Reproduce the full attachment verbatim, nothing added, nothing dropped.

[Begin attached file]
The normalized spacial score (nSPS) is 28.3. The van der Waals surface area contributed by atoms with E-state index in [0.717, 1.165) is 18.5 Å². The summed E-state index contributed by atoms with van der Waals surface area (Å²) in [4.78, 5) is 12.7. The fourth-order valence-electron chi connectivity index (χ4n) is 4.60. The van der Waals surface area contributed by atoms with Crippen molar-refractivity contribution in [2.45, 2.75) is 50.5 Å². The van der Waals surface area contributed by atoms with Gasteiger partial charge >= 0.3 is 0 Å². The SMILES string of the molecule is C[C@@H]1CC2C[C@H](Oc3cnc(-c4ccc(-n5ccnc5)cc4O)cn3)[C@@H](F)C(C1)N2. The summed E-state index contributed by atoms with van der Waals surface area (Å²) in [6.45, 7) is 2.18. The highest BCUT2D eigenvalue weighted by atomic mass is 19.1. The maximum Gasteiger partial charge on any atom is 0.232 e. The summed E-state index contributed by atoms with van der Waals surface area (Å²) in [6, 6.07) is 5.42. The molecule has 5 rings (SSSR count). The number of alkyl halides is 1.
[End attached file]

The normalized spacial score (nSPS) is 28.3. The van der Waals surface area contributed by atoms with E-state index in [0.717, 1.165) is 18.5 Å². The summed E-state index contributed by atoms with van der Waals surface area (Å²) in [4.78, 5) is 12.7. The fourth-order valence-electron chi connectivity index (χ4n) is 4.60. The van der Waals surface area contributed by atoms with Crippen molar-refractivity contribution in [2.45, 2.75) is 50.5 Å². The van der Waals surface area contributed by atoms with Gasteiger partial charge >= 0.3 is 0 Å². The SMILES string of the molecule is C[C@@H]1CC2C[C@H](Oc3cnc(-c4ccc(-n5ccnc5)cc4O)cn3)[C@@H](F)C(C1)N2. The summed E-state index contributed by atoms with van der Waals surface area (Å²) in [6.45, 7) is 2.18. The highest BCUT2D eigenvalue weighted by atomic mass is 19.1. The maximum Gasteiger partial charge on any atom is 0.232 e. The summed E-state index contributed by atoms with van der Waals surface area (Å²) in [6, 6.07) is 5.42. The molecule has 5 rings (SSSR count). The number of alkyl halides is 1.